by Doug Prince
A Midsummer Night's Dream
Even for motivated students, Cambridge classes can resemble a slalom course from fear to confidence. "I am no longer intimidated by Shakespeare," says Nancy Eichhorn '92G, a UNH graduate student who, like many others, emerged shaking from the first meeting of her Shakespeare course with a Cambridge professor last summer. "Seeing the plays, discussing the different interpretations--how the players worked, how the theaters worked, the cultural dynamics at the time--all played into my understanding of the works. I feel at peace with Shakespeare."
Cambridge provides its own kind of education. People from every country on Earth visit this city of 110,000 to tour or study, lending the city a diversity that, as Inglis says, "kids like me from New Hampshire had seen only on TV." From the gate of Caius, students can walk amid this diverse throng to an impressive array of stores and restaurants, outdoor markets, exquisite gardens and world-class free museums. They can attend plays at the university playhouse where John Cleese and Emma Thompson got their start, or choose each night from a half-dozen Shakespeare performances under the stars. They can sample a list of concerts that seems impossibly broad for a city that size: classical and choral, jazz and rock, organ recitals and the huge Cambridge Folk Festival. They can jump on a train and in an hour reach London--and from there, anywhere in the world.
With so many choices, each student creates his or her own private version of the Cambridge program. For photo number one in their mental albums, some students might choose the peaceful orchard at Grantchester, where they sunbathed in green sling chairs and discovered that clotted cream tastes much better than it sounds. Others might pick the spectacle of 10,000 bagpipers, the largest assemblage in history, marching for hours down Edinburgh's streets. Or a snapshot of The Princesses, four young women who treated themselves to a luxury weekend in London, complete with lunch at Harrod's, and returned wearing four identical tiaras. Or the blindingly sunny day at the outdoor Globe Theatre, where the participants--who barely knew one another at the time--spent the afternoon smoothly swapping tickets so that everyone could try both a seat and the experience of standing in the dirt to see Hamlet as a "groundling."
Individual and collective memories of the summer gradually merge. Neither J.J. Jeong nor anyone who witnessed it will forget his rendition of "Hey Jude" at the Red Cow. "That was a point of my life where I suddenly felt that I became alive," says Jeong, who attends SUNY-Buffalo and forgives Americans' inability to pronounce his real name, Jeong-kyun Jeong. And no one who stood waiting at the program bus late one Saturday night in London will forget the sight of Jeff Heller coming down the street in a previously unknown combination of limping and floating. The limp was because his feet were bloody from walking the city in uncomfortable shoes. The floating was because of serendipity. Heller, an Allegheny College junior who had acquired the nickname Shakespeare Boy for his allegiance to the Bard, had managed through sheer happenstance to show up at the Globe Theatre just in time to join a class. And then into the class strolled Mark Rylance, the lead actor in the production of Hamlet the students had seen the week before. And Heller got to read a scene with him--with him, Mark Rylance, artistic director of Shakespeare's Globe Theatre and "the best Hamlet I'd ever seen."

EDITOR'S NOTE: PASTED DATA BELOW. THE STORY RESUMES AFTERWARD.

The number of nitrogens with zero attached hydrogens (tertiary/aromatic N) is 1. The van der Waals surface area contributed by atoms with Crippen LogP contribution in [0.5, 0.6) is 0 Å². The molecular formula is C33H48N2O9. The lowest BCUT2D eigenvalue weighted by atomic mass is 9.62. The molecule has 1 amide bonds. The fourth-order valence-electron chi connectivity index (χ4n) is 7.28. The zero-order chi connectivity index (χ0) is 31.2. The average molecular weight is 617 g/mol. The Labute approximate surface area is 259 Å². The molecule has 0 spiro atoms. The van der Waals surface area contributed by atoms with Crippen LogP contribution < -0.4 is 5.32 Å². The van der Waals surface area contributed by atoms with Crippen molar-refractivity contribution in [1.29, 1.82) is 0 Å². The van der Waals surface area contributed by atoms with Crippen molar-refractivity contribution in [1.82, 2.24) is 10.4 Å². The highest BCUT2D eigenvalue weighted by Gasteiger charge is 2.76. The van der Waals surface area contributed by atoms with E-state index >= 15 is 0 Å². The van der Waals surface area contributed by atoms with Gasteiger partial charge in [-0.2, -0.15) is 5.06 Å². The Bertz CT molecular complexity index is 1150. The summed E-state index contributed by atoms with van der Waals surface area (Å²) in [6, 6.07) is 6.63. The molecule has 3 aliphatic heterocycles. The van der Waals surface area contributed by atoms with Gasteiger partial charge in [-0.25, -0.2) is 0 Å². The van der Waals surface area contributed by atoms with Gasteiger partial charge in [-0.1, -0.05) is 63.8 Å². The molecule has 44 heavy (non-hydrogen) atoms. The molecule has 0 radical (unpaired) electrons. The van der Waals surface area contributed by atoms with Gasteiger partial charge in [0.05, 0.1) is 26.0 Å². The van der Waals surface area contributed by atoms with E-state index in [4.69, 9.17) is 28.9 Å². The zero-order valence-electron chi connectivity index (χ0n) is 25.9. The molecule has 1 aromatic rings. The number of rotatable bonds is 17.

When Heller told the other students about his experience, they were as excited as he was. "I can't believe how supportive the entire program was about my love of Shakespeare," he says. "It inspired me to follow my passions." Leon Lum also found inspiration in Cambridge, where no one thought it strange that he, with his engineering degree, should harbor a passion for history. After a summer working and playing with the tight-knit group of history students, Lum returned to
California and a job as a bioengineer. But the summer gave him the courage to plan the next stage of his life's adventure: applying to grad school in history or international relations--maybe even applying to Cambridge.
The students who edge timidly through the Gate of Humility each July head out each August with new confidence and other souvenirs they can't pack into suitcases: a broader view of the world and of themselves, and an unrelenting yen to keep traveling. The stories they tell become the program's story.
Alyssa Abraham: "I saw that I am a capable person. I can read a map, make an international phone call, change money, and live on a budget--almost. I realized that all I really need for survival is a backpack and a toothbrush and a little human contact."
Jorie Cohn: "I found that I could be a problem solver, relying on nobody but myself. This trip has taught me that I am a much stronger person than I ever gave myself credit for."
Nancy Eichhorn: "How I view myself changed dramatically. I found my voice."
And the final word goes to Therese Hickey, the California girl who feared she'd die of hypothermia in those first cold days at Caius. "Lost among alien people in unfamiliar surroundings," she says, "I found me." ~
Jane Harrigan, a professor of journalism at UNH, taught travel writing in the 2000 Cambridge Summer Program. The former managing editor of the Concord Monitor, she is the author of two books, Read All About It and The Editorial Eye.
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